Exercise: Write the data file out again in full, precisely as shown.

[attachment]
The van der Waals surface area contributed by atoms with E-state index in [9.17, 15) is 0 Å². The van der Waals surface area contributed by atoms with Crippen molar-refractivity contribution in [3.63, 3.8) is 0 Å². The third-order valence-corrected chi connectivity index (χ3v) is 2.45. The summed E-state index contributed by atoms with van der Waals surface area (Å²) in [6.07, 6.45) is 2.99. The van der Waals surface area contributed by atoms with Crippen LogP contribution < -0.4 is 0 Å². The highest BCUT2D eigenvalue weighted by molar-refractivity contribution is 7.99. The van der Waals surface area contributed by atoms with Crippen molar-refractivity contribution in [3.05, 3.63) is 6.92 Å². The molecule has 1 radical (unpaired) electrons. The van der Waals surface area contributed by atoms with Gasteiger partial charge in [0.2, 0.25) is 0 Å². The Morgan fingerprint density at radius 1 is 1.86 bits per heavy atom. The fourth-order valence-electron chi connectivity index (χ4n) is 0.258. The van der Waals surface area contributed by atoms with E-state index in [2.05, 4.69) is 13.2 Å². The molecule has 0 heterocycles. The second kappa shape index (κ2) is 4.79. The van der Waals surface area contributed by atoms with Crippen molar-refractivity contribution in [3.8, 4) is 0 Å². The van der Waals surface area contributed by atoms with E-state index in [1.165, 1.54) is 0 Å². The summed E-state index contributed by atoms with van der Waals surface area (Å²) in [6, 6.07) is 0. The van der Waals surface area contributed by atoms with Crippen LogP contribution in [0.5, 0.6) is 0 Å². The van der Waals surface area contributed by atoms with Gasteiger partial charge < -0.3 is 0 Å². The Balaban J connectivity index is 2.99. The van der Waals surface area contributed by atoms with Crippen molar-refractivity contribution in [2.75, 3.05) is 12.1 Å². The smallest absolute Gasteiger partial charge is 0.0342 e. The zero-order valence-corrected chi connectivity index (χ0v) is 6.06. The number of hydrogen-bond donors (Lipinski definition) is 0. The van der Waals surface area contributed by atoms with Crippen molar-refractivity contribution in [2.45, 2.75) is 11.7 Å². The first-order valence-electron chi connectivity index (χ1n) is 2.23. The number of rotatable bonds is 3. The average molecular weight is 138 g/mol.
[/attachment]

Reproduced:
The van der Waals surface area contributed by atoms with E-state index in [9.17, 15) is 0 Å². The van der Waals surface area contributed by atoms with Crippen molar-refractivity contribution in [3.63, 3.8) is 0 Å². The third-order valence-corrected chi connectivity index (χ3v) is 2.45. The summed E-state index contributed by atoms with van der Waals surface area (Å²) in [6.07, 6.45) is 2.99. The van der Waals surface area contributed by atoms with Crippen LogP contribution < -0.4 is 0 Å². The highest BCUT2D eigenvalue weighted by molar-refractivity contribution is 7.99. The van der Waals surface area contributed by atoms with Crippen molar-refractivity contribution in [3.05, 3.63) is 6.92 Å². The molecule has 1 radical (unpaired) electrons. The van der Waals surface area contributed by atoms with Gasteiger partial charge in [0.2, 0.25) is 0 Å². The Morgan fingerprint density at radius 1 is 1.86 bits per heavy atom. The fourth-order valence-electron chi connectivity index (χ4n) is 0.258. The van der Waals surface area contributed by atoms with E-state index in [2.05, 4.69) is 13.2 Å². The molecule has 0 heterocycles. The second kappa shape index (κ2) is 4.79. The van der Waals surface area contributed by atoms with Crippen molar-refractivity contribution in [3.8, 4) is 0 Å². The van der Waals surface area contributed by atoms with E-state index in [1.165, 1.54) is 0 Å². The summed E-state index contributed by atoms with van der Waals surface area (Å²) in [6, 6.07) is 0. The van der Waals surface area contributed by atoms with Crippen LogP contribution in [0.5, 0.6) is 0 Å². The van der Waals surface area contributed by atoms with Gasteiger partial charge < -0.3 is 0 Å². The Balaban J connectivity index is 2.99. The van der Waals surface area contributed by atoms with Crippen molar-refractivity contribution in [2.75, 3.05) is 12.1 Å². The smallest absolute Gasteiger partial charge is 0.0342 e. The zero-order valence-corrected chi connectivity index (χ0v) is 6.06. The number of hydrogen-bond donors (Lipinski definition) is 0. The van der Waals surface area contributed by atoms with Crippen molar-refractivity contribution in [2.45, 2.75) is 11.7 Å². The first-order valence-electron chi connectivity index (χ1n) is 2.23. The number of rotatable bonds is 3. The average molecular weight is 138 g/mol.